I began investing in certificates of deposit when I was 13. Back then (yes, we had color TV and telephones) there were just two options when it came to picking a CD: the term and the amount of money you wanted to invest.
Today, things are a bit more complicated. The good news is that the many options available today can make these savings vehicles more attractive. We’ll take a look at the types of CDs available today. As we do, keep two things in mind:
1. Early Withdrawal Penalties: Most CDs levy a penalty if you take your money out before the end of the term. Couple this with the fact that the longer the term the higher the rates, and you find yourself weighing your desire for more interest with the likelihood you may need your money sooner than expected.
2. Fixed Interest Rates: Once you open a CD, you’re generally stuck with the interest rate for the entire term, even if prevailing rates are on the rise. Of course, this is a great feature when rates are falling.
I mention these two aspects of certificates of deposit because the variety of options now available often give investors a way to mitigate these risks.
So now let’s look at the types of CDs and how best to put them to use.
No Penalty CD: As the name suggest, some certificates of deposit will not levy a penalty if you take your money out earlier. At first glance this may seem just like a savings account, but there are two significant differences. First, unlike a savings account, if you want to take some of your money out of a no penalty CD, you have to take all of it out. It’s all or nothing. Of course, you could turn around and open another one, but this quickly becomes a real chore. Second, the interest rate is fixed for the term of the CD, unlike a savings account where rates can fluctuate daily.
A no penalty CD is ideal for an emergency fund or anything else where you may need your money on short notice. We maintain a list of the best no penalty CD rates that is updated regularly. For my money, the Ally Bank no-penalty CD is one of the best offers currently available.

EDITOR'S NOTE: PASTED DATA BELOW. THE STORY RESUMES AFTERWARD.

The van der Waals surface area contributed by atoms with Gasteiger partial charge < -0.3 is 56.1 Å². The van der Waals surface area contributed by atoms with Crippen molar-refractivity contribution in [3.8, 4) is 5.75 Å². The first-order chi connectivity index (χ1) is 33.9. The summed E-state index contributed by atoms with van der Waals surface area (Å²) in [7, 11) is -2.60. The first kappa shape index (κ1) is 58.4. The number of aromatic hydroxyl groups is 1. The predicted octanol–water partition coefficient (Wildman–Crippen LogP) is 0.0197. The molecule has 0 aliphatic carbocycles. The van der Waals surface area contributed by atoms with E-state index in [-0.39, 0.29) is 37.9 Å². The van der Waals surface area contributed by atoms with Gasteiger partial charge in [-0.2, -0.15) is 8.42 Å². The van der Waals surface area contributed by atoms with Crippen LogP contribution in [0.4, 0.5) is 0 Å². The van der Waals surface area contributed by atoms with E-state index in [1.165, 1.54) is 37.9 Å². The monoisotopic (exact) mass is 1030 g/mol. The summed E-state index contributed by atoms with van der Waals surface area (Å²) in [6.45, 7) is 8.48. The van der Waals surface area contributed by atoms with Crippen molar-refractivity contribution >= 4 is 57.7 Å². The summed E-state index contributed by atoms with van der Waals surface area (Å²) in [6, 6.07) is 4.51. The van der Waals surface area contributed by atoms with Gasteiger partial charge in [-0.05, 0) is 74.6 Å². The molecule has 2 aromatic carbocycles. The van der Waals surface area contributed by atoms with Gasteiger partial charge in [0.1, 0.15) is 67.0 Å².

Bump Up CD: Also called a raise your rate CD, this option seeks to take the sting out of rising rates. Rather than sticking you with a rate for the entire term, if rates rise you can choose to take advantage of the higher rate for the remainder of the term. But there’s a catch (there’s always a catch). You only can exercise this option once during the term of the CD. So choose wisely.
Brokered CD: In this situation, your broker pools your money with other investors and buys a large CD from a bank. Often, this allows you to work around penalty problems. If you want to cash out early, a broker can frequently sell your investment to another investor. This may still result in a small loss, depending on how interest rates have changed since you purchased the CD.
Foreign Currency CD: These are lots of fun. You invest in a certificate of deposit denominated in another currency. The CD can be specific to a single country, or it can be a basket of CDs from several countries. You get the potential for higher returns than what you can currently get in the U.S., and you also get some foreign currency exposure. Of course, with all this exposure comes risk. Don’t think of foreign currency CDs as safe, FDIC-insured accounts. They are not. But they can make a nice addition to a well diversified portfolio. Everbank offers these types of CDs as well as many others.
High Yield CD: Although this is not an official definition, for me a high yield CD is one that pays an interest rate in the top 5% of all FDIC-insured banks. Much of the time this limits your options to online banks. We maintain a list of the best CD rates currently available, which includes these higher paying options.
Finally, if you want the higher rates of long term CDs but the ability to access your funds, consider using a CD ladder. Instead of buying one CD, you buy multiple CDs each with different terms, so that they will mature at different determined intervals.
Let’s say you have $20,000 to invest. You like the rates of a three-year CD, but aren’t comfortable tying up all that money for that long. You could, for example, take out a CD for $4,000 every six months. In the initial investment period, you would always have liquid funds waiting to be invested in CDs. Three years after you took out your first CD, it would be maturing, and soon be ready to reinvest. This way, if disaster strikes, you’ll always have a sum of money at most six months away from being available. And, if you need to withdraw early, you won’t pay penalties on all of your investment.